Saturday, February 9, 2013

A Shot In The Chest Is Not Necessarily Sufficient To Establish Serious Physical Injury

People v Madera (2013 NY Slip Op 00812 [4th Dept 2/8/2013]), is another case demonstrating how important it is for counsel to read the statutory provisions defining the crime for which a client is charged. As described below, appellate counsel, successfully made a counter-intuitive augment, not made by trial counsel in the motion for a trial order of dismissal, based on the statutory language.

Although a shot the chest leaving bullet fragments sounds like a serious physical injury, a determination of whether a defendant charged with assault in the first degree by, with intent to cause serious physical injury to another person, caused such injury to that person or to another person by means of a deadly weapon or a dangerous instrument  requires, in part,an examination of the statutory definition of "serious physical injury" and the proof.

Serious physical injury, as defined in the Penal Law, "means physical injury which creates a substantial risk of death, or which causes death or serious and protracted disfigurement, protracted impairment of health or protracted loss or impairment of the function of any bodily organ" (§ 10.00 [10]). In Madera, there was no evidence that the victim sustained serious and protracted disfigurement, protracted impairment of health or protracted loss or impairment of the function of any bodily organ. The issue on appeal was whether the proof was sufficient to establish that the victim's injuries created a substantial risk of death. As the Court summarized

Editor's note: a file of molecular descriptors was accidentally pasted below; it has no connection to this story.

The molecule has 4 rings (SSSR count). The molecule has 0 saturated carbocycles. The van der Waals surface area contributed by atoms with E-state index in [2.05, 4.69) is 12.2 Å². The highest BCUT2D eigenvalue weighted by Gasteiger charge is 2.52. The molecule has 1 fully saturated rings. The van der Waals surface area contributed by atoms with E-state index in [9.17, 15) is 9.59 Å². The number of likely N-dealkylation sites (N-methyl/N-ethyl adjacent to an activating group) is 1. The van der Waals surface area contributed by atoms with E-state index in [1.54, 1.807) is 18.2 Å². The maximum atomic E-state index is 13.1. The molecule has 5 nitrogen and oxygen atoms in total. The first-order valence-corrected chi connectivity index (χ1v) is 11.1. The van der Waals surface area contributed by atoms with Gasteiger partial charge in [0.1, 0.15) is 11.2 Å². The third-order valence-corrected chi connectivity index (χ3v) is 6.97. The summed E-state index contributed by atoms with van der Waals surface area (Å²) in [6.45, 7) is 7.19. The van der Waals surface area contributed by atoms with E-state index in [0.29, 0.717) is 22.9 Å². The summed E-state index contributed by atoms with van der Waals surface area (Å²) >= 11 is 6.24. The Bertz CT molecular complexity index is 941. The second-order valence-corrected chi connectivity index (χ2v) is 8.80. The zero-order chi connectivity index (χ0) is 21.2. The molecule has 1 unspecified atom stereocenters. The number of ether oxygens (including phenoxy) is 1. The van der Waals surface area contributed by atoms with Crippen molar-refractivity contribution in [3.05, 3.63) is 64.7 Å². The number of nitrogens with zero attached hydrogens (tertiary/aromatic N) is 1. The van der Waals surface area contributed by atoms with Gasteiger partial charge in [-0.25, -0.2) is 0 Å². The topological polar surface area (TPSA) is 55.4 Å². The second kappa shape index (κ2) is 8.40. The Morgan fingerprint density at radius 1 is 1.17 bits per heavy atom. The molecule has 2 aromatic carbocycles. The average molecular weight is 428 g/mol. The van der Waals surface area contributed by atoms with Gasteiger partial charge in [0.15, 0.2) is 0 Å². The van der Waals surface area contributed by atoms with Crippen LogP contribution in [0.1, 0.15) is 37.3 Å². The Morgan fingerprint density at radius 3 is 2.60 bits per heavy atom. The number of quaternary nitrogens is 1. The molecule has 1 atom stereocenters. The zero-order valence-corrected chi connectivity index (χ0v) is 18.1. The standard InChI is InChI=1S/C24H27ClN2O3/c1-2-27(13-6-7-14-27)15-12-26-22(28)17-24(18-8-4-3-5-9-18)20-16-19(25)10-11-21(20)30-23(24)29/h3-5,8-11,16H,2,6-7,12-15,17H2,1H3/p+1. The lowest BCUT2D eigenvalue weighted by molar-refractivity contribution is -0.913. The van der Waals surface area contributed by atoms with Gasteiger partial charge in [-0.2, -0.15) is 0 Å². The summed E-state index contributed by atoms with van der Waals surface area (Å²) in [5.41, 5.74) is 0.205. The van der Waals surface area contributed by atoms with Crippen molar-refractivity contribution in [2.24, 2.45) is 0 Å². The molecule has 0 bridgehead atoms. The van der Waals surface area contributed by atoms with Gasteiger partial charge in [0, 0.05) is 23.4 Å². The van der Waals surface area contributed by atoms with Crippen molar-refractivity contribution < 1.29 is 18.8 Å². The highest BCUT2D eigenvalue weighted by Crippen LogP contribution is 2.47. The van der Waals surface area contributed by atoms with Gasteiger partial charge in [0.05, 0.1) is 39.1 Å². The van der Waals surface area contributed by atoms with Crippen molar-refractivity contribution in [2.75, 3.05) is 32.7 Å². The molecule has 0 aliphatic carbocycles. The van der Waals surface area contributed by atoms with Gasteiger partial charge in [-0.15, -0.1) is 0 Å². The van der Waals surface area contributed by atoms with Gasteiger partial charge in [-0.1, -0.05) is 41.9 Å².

The evidence at trial concerning the victim's injury consisted of the victim's testimony and medical records. That evidence established that the bullet entered and exited the victim's body around his right nipple; it was not near any vital organs; and it grazed the victim's right arm either as it entered or exited his body. Although a tiny fragment of the bullet remained in the victim's chest, the People presented no medical testimony to explain what, if any, risk that fragment posed to the victim. No sutures were needed and the victim's self-reported pain level was low. The victim was kept in the hospital overnight for pain management and observation, but he remained in the hospital for another day due to his expressed intent to retaliate against defendant.
Exercising its power to address the unpreserved issue of the sufficiency of proof, as a matter of discretion in the interest of justice (see CPL 470.15 [6] [a]), the Court held that
[v]iewing that evidence in the light most favorable to the People, we conclude that no " rational trier of fact could have found the essential elements of the crime beyond a reasonable doubt' " (People v Contes, 60 NY2d 620, 621). The People presented no evidence establishing that the victim faced a substantial risk of death (see e.g. People v Nimmons, 95 AD3d 1360, 1360-1361, lv denied 19 NY3d 1028; People v Tucker, 91 AD3d 1030, 1031-1032, lv denied 19 NY3d 1002; People v Ham, 67 AD3d 1038, 1039-1040; People v Gray, 30 AD3d 771, 773, lv denied 7 NY3d 848).
Mr. Madera is fortunate that his appellate counsel, Mary Davison, raised this unpreserved issue and persuaded the Court. Yet one is left to wonder why was there not a specific motion for a trial order of dismissal on this ground.



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